Filed under: Art World | Tags: Chelsea Wolfe, Evan J. Garza, Gagosian, Lindsay Lohan, Richard Phillips, Sasha Grey, Venice Biennale
Stills from ‘Sasha Grey,’ a film directed by Richard Phillips
A week ago we posted a story about contemporary painting star Richard Phillips‘ filmic debut, ‘Lindsay Lohan,’ a stunningly banal minute-and-a-half portrait of the blonde super-celebrity in the style of sexy fragrance ads. In keeping with the commercial theme of the mobile video show which it was made for, currently sailing down the canals of central Venice for the 54th Venice Biennale, Phillips second film for the floating screener, ‘Sasha Grey,’ leaves ‘Lohan‘ in the dust.
Unapologetically interested in selling sex — and rightly so given the context — Phillips’ muse for the eponymous film is Sasha Grey, a lesser known star recognized largely for her work as a performance artist working in the adult film industry, as well as her lead role in Steven Soderbergh’s ‘Girlfriend Experience’ (and even lesser known as the front-woman and brains behind aTelecine, her brooding electro goth-rock band). Phillips’ film was shot in the San Fernando valley, the site of many of Grey’s previous adult film performances, and the film fluctuates between alternate portraits of the adult film star turned cinematic screen siren.
(via V Magazine, courtesy Gagosian Gallery)
‘Sasha Grey’ is blanketed in raw sexuality, almost a complete 180 from the energy phoned-in from Lohan. L.A.’s Chelsea Wolfe provides the score for the film, which feels surprisingly painterly. The still frames of Grey’s face, on her back on a sofa (in the famous John Lautner Chemosphere House off Mulholland Drive), evoke rich ties to portraiture and recall Phillips interest in the figure.
Which film do you like more? Do you have a video to suggest for video Fridays on the blog? Email us at email@example.com or leave us a comment!
Filed under: Art World, Los Angeles | Tags: Evan J. Garza, Gagosian, Garage Center for Contemporary Culture, Lindsay Lohan, Richard Phillips, Tamaryn, Venice Biennale
Still from ‘Lindsay Lohan,’ a film directed by Richard Phillips
Sailing through the busy canals of Venice, Italy next month will be a giant mobile video screen featuring the work of more than 80 artists; the week-long, water-going version of a New York City cab elevated for the biggest and baddest biennial in the world. Presented by Moscow’s Garage Center for Contemporary Culture, and running (or sailing) concurrently with the opening week of the 54th Venice Biennale, COMMERICAL BREAK is curated by Neville Wakefield and will include contemporary painting bigwig Richard Phillips‘ first foray into film, ‘Lindsay Lohan.’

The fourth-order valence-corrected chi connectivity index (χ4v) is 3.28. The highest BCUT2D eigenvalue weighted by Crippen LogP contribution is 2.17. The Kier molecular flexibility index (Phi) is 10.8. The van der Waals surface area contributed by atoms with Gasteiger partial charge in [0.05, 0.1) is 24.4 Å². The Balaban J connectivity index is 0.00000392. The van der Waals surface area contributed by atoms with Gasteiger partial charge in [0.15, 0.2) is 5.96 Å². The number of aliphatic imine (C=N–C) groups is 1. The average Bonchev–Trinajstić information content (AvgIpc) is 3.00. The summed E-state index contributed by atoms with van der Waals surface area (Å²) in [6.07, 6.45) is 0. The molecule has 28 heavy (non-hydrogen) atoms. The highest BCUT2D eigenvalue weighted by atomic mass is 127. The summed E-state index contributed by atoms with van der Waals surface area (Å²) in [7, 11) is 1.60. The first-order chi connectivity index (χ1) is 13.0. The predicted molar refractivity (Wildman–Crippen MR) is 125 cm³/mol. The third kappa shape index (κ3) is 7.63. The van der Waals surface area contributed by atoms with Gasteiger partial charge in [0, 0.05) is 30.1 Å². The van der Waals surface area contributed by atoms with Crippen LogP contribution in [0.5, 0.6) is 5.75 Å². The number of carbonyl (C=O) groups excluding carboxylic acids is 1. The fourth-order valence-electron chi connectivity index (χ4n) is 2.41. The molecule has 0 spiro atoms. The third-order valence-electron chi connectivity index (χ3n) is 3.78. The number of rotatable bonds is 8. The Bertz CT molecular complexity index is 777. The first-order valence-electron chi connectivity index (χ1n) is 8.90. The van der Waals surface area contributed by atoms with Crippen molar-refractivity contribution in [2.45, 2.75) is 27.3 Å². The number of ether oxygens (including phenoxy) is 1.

The short film, which features the famously-troubled blonde mega-celebrity in all manner of brooding, bikini-clad swimming and sunning scenes; a portrait of the star that vividly evokes the decades-old cinematic tropes of sexy fragrance ads, in keeping with the floating exhibition’s theme of navigating commercial and creative combinations. It’s also intensely apropos of the setting next month in Venice, when tourists and art-makers share the streets for the Biennale’s five-month stretch.
Reminiscent of classic bombshell swimsuit moments — á la “10” starring Bo Derek — the film is the quintessence of convention, to the point of banality. (And that’s the point). Viewers should expect as much from Phillips’ filmic debut as they should from a Calvin Klein Obsession ad, but with a much better soundtrack. San Franciso’s Tamaryn provides the score for the minute-and-a-half film, whose epically lush, shoegazey track “Cascades” ripples over each cascading wave caught on film. ‘Lohan‘ is less significant for being a pretty insignificant piece of work, and more so for what it will bring to Wakefield’s smart, floating show.
—Evan J. Garza, Editor-at-Large